Why I Fear For My Life In One Of The Most Queer-Friendly States In America
It started out as just another night.
My best friend and I drove to the town next to ours to grab some Taco Bell, stopping near the lake to eat and play Pokémon Go afterward. While we sat there, two pickup trucks pulled up without their lights on and parked next to one another.
"We can leave whenever you want," my friend said.
"I'm cool with whenever," I responded.
We tried to act like we hadn't both felt the tension as the trucks pulled up. We turned around and drove past the trucks as someone shouted, "Get it!"
It was, I'm sure, a popular place for teens to get away from their parents and have sex with their girlfriends or boyfriends. That wasn't what we were doing, but that didn't seem to make a difference.
We pulled out of the area and onto the road. A few seconds later, we saw the trucks pull out behind us in the same direction. We took another turn, and the trucks followed.
At one point, they drove next to one another, covering both lanes in case we decided to turn around. After taking more turns, they continued to follow us, and at various times, they turned off their headlights behind us.
We decided trying to lose them would be best.
Why were they following us? Was it because they saw that we were two guys after they yelled, "Get it"?
We turned in and out of residential areas in hopes of losing them and made shitty jokes fueled by adrenaline and shock. We drove back home, and I knew I wasn't the only one constantly checking the mirrors for headlights.
So why am I afraid?
This isn't the first time something like this has happened to my best friend and me. On January 7, 2016, we were hiking on public property when a white pickup truck pulled up on the road above us.
I continued walking in the direction of our car, which we were already heading toward, when my friend looked back to see the man pull out a shotgun and what police determined later to be a .45 caliber pistol.
We ran through the last half mile of woods while gunshots rang out and bullets hit trees where we previously stood.
When we reported the incident, the deputy confirmed we were on public property and not in the wrong. Two days later, they changed the story and told us there was nothing they could do.
They made an announcement on the college's homepage portal, stating that “two students were taking a nature walk” and that we “observed [a man] shooting a rifle."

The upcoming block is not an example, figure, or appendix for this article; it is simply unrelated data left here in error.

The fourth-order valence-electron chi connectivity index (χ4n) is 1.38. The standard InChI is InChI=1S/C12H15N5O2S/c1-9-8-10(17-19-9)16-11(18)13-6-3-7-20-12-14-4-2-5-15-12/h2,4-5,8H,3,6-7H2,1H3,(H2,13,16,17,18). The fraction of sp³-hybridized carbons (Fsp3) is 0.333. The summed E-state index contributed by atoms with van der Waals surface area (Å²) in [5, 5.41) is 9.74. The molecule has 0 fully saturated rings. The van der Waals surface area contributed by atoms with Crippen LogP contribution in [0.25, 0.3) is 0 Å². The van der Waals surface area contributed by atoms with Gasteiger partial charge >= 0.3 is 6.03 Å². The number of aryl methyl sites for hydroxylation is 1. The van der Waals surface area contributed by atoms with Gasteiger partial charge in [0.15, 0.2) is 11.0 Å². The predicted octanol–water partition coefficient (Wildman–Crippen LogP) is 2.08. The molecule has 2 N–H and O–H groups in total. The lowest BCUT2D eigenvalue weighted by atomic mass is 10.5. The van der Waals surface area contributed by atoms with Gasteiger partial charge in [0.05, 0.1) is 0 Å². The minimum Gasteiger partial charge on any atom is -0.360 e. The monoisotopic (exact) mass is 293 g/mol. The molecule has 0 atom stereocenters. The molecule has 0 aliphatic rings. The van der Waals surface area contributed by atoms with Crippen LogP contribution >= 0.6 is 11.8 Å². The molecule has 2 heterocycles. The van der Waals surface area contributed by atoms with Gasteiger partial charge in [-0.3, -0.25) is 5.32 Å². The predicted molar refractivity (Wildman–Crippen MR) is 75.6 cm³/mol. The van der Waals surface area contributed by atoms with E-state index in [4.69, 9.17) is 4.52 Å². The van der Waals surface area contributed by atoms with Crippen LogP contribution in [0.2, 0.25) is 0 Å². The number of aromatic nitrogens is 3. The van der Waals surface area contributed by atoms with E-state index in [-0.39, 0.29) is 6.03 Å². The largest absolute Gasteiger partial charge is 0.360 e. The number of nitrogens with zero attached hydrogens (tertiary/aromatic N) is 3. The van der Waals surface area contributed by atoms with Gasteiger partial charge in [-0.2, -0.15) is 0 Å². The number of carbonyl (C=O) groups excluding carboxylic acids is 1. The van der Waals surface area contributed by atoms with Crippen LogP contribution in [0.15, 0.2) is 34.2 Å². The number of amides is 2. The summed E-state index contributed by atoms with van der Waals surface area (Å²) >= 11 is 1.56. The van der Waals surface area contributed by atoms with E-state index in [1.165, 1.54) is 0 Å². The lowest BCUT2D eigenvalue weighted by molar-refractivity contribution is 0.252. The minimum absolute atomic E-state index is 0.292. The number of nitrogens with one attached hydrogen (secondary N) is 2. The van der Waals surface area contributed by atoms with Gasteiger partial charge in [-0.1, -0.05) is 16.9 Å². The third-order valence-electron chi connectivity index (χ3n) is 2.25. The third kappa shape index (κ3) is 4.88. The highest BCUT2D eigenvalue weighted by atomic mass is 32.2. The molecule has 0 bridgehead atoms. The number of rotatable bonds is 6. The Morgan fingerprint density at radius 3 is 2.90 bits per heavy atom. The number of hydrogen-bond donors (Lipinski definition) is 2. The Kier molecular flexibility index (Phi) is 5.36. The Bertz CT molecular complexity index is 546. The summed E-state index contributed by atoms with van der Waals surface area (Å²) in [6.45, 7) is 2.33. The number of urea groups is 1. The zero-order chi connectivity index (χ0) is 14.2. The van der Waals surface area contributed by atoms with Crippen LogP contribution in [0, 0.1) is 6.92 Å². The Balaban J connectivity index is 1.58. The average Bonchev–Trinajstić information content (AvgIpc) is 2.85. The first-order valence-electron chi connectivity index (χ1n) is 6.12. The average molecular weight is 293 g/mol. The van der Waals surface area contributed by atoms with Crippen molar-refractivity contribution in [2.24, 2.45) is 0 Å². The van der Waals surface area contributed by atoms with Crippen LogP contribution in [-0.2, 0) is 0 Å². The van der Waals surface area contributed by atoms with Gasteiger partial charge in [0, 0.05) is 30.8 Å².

The announcement also stated the sheriff's office indicated the person was using his firearm on private property. The truth of the matter, however, was the man shot at us from a public road.
Later, I talked to the professors I trust the most, and they asked if my friend and I were holding hands or standing too close to one another -- anything that might have told the shooter we were queer.
I am afraid because in the small town I live in and those surrounding it, I can be shot at in the woods without reason. I have to provide video evidence that the bullet holes in a street sign weren't there before I was shot at.
After scaling a 30-foot dirt wall and waiting to hear where the shooter was before scrambling to my car, I still have to keep my eyes peeled for the white Ford F-150 that might recognize me or my friend.
After running for my life, I have to live with the reminder that the man who tried to shoot me still lives in the town of 9,000 where I go to school.
After all my friend and I went through, the town changed the story and did nothing about it.
I am afraid because a simple hike in the woods in the middle of the afternoon could end my life. I am afraid because a midnight drive to Taco Bell and parking at a public lake can result in being chased down by two pickup trucks because of a misperception.
I am afraid because, as two cis-passing trans men who have never dated each other, we have been the victims of hate crimes just by existing near one another. I am afraid because I do not have to hold anyone's hand or show anyone affection to be outed as queer and seen as disgusting, wrong, sinful, sick or broken.
I am not afraid of the people who want to have a conversation, and I am not afraid of the people who do not agree with who I am, but remain peaceful with their opinions.
I am afraid of the unnecessary violence that being perceived as queer evokes in small-town America. Even in small towns in Illinois, 30 minutes away from Iowa, one of the most LGBTQ+ friendly states, I still run for my life because of the violent acts of one person filled with unwarranted rage.
My college does not stick up for me in the way I need it. The announcement of my near-death experience was not talked about on campus. There were no news reports. There was no thorough investigation.
As a result, the message in small-town America is that unnecessary hatred is OK. It is suddenly OK to discriminate against the LGBTQ+ community or to endanger the life of an innocent person who you think is gay.
I am afraid of small-town America and its wish to bury me silently under its hatred toward my community, and I am afraid of my college that did not stick up for me then and will not stick up for me now.